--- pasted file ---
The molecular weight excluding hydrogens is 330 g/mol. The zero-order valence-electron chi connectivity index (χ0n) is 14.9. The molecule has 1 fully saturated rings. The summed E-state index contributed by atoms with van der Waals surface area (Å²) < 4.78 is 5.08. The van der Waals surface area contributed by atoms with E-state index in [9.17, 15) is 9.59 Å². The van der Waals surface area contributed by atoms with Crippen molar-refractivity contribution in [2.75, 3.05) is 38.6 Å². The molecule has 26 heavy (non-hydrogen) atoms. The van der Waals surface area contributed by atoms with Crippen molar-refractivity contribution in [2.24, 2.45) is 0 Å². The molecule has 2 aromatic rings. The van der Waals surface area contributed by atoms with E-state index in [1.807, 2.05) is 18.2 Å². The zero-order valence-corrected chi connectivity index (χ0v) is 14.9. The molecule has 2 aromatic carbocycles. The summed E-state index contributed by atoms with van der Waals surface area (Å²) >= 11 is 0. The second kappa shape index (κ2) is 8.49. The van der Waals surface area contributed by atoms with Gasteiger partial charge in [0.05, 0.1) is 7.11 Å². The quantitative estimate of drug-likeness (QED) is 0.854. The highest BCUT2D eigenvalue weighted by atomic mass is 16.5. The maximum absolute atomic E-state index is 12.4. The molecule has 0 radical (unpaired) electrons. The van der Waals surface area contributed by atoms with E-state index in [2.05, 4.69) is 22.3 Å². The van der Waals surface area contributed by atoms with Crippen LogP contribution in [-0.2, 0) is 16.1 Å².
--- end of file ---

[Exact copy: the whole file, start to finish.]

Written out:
The molecular weight excluding hydrogens is 330 g/mol. The zero-order valence-electron chi connectivity index (χ0n) is 14.9. The molecule has 1 fully saturated rings. The summed E-state index contributed by atoms with van der Waals surface area (Å²) < 4.78 is 5.08. The van der Waals surface area contributed by atoms with E-state index in [9.17, 15) is 9.59 Å². The van der Waals surface area contributed by atoms with Crippen molar-refractivity contribution in [2.75, 3.05) is 38.6 Å². The molecule has 26 heavy (non-hydrogen) atoms. The van der Waals surface area contributed by atoms with Crippen molar-refractivity contribution in [2.24, 2.45) is 0 Å². The molecule has 2 aromatic rings. The van der Waals surface area contributed by atoms with E-state index in [1.807, 2.05) is 18.2 Å². The zero-order valence-corrected chi connectivity index (χ0v) is 14.9. The molecule has 2 aromatic carbocycles. The summed E-state index contributed by atoms with van der Waals surface area (Å²) >= 11 is 0. The second kappa shape index (κ2) is 8.49. The van der Waals surface area contributed by atoms with Gasteiger partial charge in [0.05, 0.1) is 7.11 Å². The quantitative estimate of drug-likeness (QED) is 0.854. The highest BCUT2D eigenvalue weighted by atomic mass is 16.5. The maximum absolute atomic E-state index is 12.4. The molecule has 0 radical (unpaired) electrons. The van der Waals surface area contributed by atoms with E-state index in [2.05, 4.69) is 22.3 Å². The van der Waals surface area contributed by atoms with Crippen LogP contribution in [-0.2, 0) is 16.1 Å².